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La paloma y la ley: An 8,000-Mile Migration from Cuba to the United States

Americas Society / Council of the Americas

May 19, 2020
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(Lisette Poole)

Young Professionals of the Americas is pleased to host Cuban-American photojournalist Lisette Poole for a conversation and book presentation of La paloma y la ley, her photobook that follows two Cuban women on their 8,000-mile journey through 13 countries from Cuba to the United States in 2016. The book was featured in The New York Times, The Washington Post, and was chosen as one of TIME’s 30 Best Photobooks of 2019.

We invite you to join us via Webex for an interactive discussion and Q&A – cocktails welcome!

To register, please email Cyndi Balladares at cballadares@as-coa.org

About the book:
La paloma y la ley follows two women, Marta and Liset, who left Cuba in May 2016 with no plan, just the name of a coyote—a human smuggler—scribbled on a piece of paper, and a dream to make it to the U.S. They hoped to arrive before the imminent end of “wet foot, dry foot,” a policy that fast-tracked Cubans to asylum and permanent residency. Poole followed along on 51 days of this journey through 13 countries, across 10 borders and six days in the Darien Gap—a roadless stretch of jungle between Colombia and Panama. She posed as a migrant and photographed on several formats including a smartphone, 35mm film, and a GoPro. Poole has continued documenting Marta and Liset’s new lives in the United States in the three years since she made the journey with them. Migration is one of the critical issues of our times, but the stories told are often hyper-dramatized, oversimplified, and rarely personal or intimate. La paloma y la ley upends these superficial narratives with one of the most comprehensive accounts of migration ever published. The book renders the journey in all its danger, complexity, and humanity.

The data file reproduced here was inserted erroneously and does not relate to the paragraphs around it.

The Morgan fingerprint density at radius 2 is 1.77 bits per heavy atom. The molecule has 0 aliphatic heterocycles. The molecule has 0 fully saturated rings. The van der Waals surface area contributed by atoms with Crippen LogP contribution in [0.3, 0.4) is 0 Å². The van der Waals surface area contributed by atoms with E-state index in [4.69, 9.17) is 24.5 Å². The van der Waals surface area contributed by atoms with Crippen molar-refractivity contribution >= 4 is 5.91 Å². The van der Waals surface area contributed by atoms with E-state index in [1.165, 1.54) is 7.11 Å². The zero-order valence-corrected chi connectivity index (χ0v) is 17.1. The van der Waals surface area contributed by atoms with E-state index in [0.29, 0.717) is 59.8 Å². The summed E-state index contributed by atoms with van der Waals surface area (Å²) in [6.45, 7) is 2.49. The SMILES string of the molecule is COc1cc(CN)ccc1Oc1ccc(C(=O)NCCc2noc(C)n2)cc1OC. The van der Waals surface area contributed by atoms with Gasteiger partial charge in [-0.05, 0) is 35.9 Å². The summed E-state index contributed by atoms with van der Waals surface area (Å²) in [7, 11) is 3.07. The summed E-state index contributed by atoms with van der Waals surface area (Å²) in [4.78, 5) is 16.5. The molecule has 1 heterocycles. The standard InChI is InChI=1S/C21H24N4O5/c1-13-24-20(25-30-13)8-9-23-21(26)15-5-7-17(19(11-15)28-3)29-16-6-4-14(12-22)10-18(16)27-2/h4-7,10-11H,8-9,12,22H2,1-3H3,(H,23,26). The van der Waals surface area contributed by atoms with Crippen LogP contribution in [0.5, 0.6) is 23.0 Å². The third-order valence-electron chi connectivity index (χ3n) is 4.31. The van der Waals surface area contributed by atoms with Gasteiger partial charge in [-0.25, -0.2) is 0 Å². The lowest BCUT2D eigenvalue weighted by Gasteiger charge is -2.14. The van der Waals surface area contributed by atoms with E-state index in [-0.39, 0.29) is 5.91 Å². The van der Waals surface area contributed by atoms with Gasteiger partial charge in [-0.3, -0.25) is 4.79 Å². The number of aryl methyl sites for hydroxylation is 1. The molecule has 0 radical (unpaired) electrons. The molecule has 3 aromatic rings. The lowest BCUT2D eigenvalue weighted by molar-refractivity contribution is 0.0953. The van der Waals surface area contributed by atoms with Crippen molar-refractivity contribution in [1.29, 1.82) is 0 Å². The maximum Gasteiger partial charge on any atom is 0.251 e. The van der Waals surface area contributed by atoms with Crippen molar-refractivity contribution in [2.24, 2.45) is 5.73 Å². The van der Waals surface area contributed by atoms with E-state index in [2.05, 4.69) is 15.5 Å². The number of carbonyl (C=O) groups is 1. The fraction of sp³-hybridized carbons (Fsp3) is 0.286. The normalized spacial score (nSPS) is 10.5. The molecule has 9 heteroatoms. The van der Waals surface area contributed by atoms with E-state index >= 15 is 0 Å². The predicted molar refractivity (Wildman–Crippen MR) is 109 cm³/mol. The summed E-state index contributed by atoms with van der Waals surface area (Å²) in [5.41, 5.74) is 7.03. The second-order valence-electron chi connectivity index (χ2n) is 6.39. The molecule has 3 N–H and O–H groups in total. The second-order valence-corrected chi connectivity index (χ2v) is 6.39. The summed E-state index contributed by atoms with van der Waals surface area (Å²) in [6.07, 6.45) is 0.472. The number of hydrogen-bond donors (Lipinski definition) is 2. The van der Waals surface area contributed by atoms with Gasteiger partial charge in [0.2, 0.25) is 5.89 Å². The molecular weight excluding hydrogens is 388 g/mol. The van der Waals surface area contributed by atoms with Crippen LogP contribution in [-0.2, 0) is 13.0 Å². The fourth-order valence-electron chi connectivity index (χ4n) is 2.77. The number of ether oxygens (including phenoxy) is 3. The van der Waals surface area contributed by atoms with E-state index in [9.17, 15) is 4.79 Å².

About the writer: 
Poole is currently based in Mexico City after five years in Havana. She graduated with a BA in journalism from San Francisco State University in 2009. Her selected clients include The New York TimesSmithsonian and Time Magazine, among others. She is a Carey Institute for Global Good Nonfiction Program fellow, and in 2017 was granted an Adelante fellowship from the International Women's Media Foundation to document the world of human smuggling in Central and South America. As a first generation American, she grew up surrounded by stories of her own family's migration to the United States fom Cuba, which ultimately compelled her to take the journey herself in 2016. La paloma y la ley is her first book.


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